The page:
Wolfgang Tillmans has devised a 35-minute sound installation as part of the exhibition. The installation takes the exhibition’s inner-city context as its starting point, and operates in conjunction with numerous photographs (from a variety of Tillmans’ work phases) and video works to transform the space into a single[GF1] cinematic whole.
The Kunstverein in Hamburg is now releasing the 35-minute sound work Hamburg Süd / Nee IYaow eow eow as a CD, accompanied by a 48-page booklet that features exhibition views, photographed and designed by Wolfgang Tillmans.
Electronic manipulations of Tillmans’ own voice, made to sound alternately choral, guttural and absurd, are mixed with a kind of sung evocation of the four directions[GF2] of the compass – to which the exhibition hall is almost exactly aligned. To provide this counterpart voice, Tillmans invited the Hamburg-born and internationally renowned singer Billie Ray Martin. The alternating singing styles are embedded within long silent pauses, when visitors can hear noise from the two routes of traffic between which the Kunstverein is located: the cluster of platforms at Hamburg’s central railway station, and Klosterwall, one of the city’s main thoroughfares.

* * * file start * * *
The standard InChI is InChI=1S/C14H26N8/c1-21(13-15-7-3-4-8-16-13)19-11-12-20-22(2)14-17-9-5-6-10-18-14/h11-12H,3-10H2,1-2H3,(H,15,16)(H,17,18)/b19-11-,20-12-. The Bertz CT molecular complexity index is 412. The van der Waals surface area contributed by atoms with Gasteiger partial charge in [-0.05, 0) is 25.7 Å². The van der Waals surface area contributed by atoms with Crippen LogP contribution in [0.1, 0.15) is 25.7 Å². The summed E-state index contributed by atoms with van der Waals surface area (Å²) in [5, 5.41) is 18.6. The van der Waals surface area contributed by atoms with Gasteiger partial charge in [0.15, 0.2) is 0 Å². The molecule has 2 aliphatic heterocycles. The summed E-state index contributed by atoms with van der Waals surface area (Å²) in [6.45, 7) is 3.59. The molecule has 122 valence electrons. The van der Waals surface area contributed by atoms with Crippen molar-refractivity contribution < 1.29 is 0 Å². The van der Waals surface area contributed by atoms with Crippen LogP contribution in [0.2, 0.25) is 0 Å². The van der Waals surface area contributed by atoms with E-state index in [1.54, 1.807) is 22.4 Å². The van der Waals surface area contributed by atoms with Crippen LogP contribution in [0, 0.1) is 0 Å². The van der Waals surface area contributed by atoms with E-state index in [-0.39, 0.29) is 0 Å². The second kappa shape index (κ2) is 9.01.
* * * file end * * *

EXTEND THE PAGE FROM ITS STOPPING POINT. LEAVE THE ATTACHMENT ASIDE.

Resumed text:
Through the interplay of screeching railway lines, traffic noise, the reverberation of the immediate environment, word play, and voice explorations, Tillmans uses the sound work to react to aspects specific to the exhibition room at the Kunstverein in Hamburg: you can hear the city, but do not see it.
In Further Listening, the second part of the CD, Tillmans presents further experimental solo pieces, collaborations, and two works that were previously released last year (now available for the first time on CD): Make It Up As You Go Along, Tillmans’ first release, and Device Control, which first came to public attention in 2016 when a full-length version of the song appeared as a guest contribution on Endless, a visual album by the US R&B musician Frank Ocean.
CD/ 48-page bookle